Josh Hutcherson on People Assuming He's Gay, Corey Monteith, & More
By Shana Naomi Krochmal
Hutcherson GIF courtesy of AnotherBrokenCompass
Fans around the world have been delighted (and titillated) by Josh Hutcherson's conversation on everything from his Hunger Games costars to the fact that he thinks of himself as "mostly straight." Of course, there's always more than we can include from an interview, so here are some additional moments you won't want to miss.
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ON GROWING UP PRO-GAY:
“My family’s always been a huge advocate for gay rights. I’m from Kentucky and that’s a very red state, so to have people in your family that showed you that it was no different, that they were just people—it’s not like being gay is just another breed of human being or even a choice, it’s something that you were born with. It was heartbreaking that people did treat gay people differently and that other people around the world had families that didn’t even accept them. For me, as soon as I got any ounce of notoriety to bring attention to any kind of issue, it was just an obvious choice. It’s hard in a way to be somebody who has always thought this way. It’s not like I used to be kind of homophobic—I’ve always been so comfortable with it that sometimes it’s frustrating to comprehend how people are not okay with it. And just on a very simple level—even if you disagree with it, why the hell do you care if somebody else is doing that? It’s not hurting you. It really is not hurting you. And if you can try to tell me how it’s hurting you—you’re crazy. You’re absolutely crazy. It’s one of those things that’s hard to talk about sometimes because it’s so frustrating. Like, what do you mean it’s not natural? Even if—even if, which I disagree, but even if—why the fuck do you care? Seriously? It’s just so nosy and unnecessary.”
ON ARGUING RELIGION:
“I’m always curious as to why people are so against it. I’m always interested to hear their views and then once you try to start talking logically with them how their argument starts to crumble. It goes back to faith, religion, the ‘unnatural’ thing. I haven’t read the Bible, so I could be speaking completely out of turn, but I’m pretty sure it says somewhere, ‘Don’t judge lest ye be judged.’ And you have all these people out there who are making it their business to say whether it’s all right for you to do something. If you believe in God, then let him figure it out in the end.”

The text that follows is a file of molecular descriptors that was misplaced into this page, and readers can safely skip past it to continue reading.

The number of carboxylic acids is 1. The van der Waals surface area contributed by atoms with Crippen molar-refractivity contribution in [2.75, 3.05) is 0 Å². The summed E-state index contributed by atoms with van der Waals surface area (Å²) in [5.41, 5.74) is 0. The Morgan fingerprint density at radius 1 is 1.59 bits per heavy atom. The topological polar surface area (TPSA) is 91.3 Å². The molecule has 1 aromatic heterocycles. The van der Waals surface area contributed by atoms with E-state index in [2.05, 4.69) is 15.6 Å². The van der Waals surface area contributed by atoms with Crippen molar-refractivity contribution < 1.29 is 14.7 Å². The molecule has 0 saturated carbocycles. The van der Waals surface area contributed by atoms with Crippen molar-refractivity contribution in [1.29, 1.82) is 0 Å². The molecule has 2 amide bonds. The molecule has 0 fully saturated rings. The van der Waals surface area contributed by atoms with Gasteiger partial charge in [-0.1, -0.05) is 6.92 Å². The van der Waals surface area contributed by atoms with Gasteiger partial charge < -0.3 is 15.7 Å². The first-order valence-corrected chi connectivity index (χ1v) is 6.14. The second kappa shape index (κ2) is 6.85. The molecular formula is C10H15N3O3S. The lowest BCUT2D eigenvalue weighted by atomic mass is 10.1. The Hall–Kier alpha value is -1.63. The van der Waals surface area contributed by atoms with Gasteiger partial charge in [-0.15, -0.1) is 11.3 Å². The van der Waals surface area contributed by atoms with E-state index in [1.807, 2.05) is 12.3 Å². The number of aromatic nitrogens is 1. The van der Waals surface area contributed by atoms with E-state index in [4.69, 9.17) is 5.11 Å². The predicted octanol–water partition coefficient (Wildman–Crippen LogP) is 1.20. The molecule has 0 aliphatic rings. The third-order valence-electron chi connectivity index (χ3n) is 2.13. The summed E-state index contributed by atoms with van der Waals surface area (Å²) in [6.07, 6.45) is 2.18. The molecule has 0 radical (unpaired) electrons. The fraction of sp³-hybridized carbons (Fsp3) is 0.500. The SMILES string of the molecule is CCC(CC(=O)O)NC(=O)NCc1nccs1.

ON THE GOLDEN RULE:
The Golden Rule that I don’t even know how many times my mom and dad told me was “Treat people the way you want to be treated.” And that’s people, not straight white people. That’s anybody. Treat people the way you’d want to be treated. It’s such a simple thing, but it’s so easy to do for me, because I like to be treated nicely. I think most people do. So I like to treat other people nicely. I don’t understand the want to make life harder for people. I really do think that as much as it was my parents telling me these things it was also the fact that they gave me a very confident upbringing. I felt very secure in who I was. People tend to discriminate when they don’t feel secure in who they are. Because I was raised in such a secure, confident environment, I think that I didn’t feel the need to judge anybody, because I was never judged. Or [even when] I was, I felt good about myself.
ON LEARNING NOT TO SAY “THAT’S SO GAY”:
"Kids are so mean to each other sometimes, and trying to stop that’s obviously a big goal [of Straight But Not Narrow]. Overall just making kids more compassionate and more understanding that people are just people and when you say, ‘Oh, that’s so gay.’ People say that all the time. I said that growing up all the time and my mom would get so mad at me. You’re not even thinking about it—you’re just a kid. And maybe even the kid that is gay says, ‘Oh that’s so gay,’ to try to seem a part of it. But really when you say gay like that’s stupid and weird and bad—even though somebody may say, ‘That doesn’t bother me’—it has to. It has to take a toll on you even if you’re not conscious of it. So stopping even little things like that, I think, can make a huge difference."
ON MOVING FROM KENTUCKY TO CALIFORNIA:
"I just felt like the people were less judgmental. I was always very comfortable being myself but I was a dork in elementary school, and some people would look at you like, ‘Oh, you’re acting weird.’ When I came out here, everybody was acting weird. Or what Kentucky would call weird."
ON PEOPLE ASSUMING HE’S GAY:
I’m sure people think it and say it sometimes, but I’ve never heard it. I know some people get offended by that, but I wouldn’t take any offense at all. I know a lot of people that are gay that seem straight and vice versa. I’ve never had that happen, but if it did I don’t think it would affect me.
ON WHETHER HE’S EVER BEEN ADVISED NOT TO PLAY A GAY CHARACTER:
"No, if anything it’s the opposite at times. It’s like, ‘We’ve got to find you a gay character.’ I think there’s a lot of great stories that should be told through a gay character’s eyes, through his point of view. And I’m an actor—I’m happy to do that."
ON GETTING CORY MONTEITH INVOLVED WITH STRAIGHT BUT NOT NARROW:
"We were introduced by our publicist. She told us that Cory was the greatest guy, that he believed in equal rights and would be happy to do it. I sent him a letter asking if he would be interested and he said, absolutely. So he became part of the team. He came over, shot an awesome PSA that got a ton of response. It was when Glee was at its absolute prime. It was a big help for us, to have someone else that was a leading male and was coming out to support the gay community."
Watch the PSA below: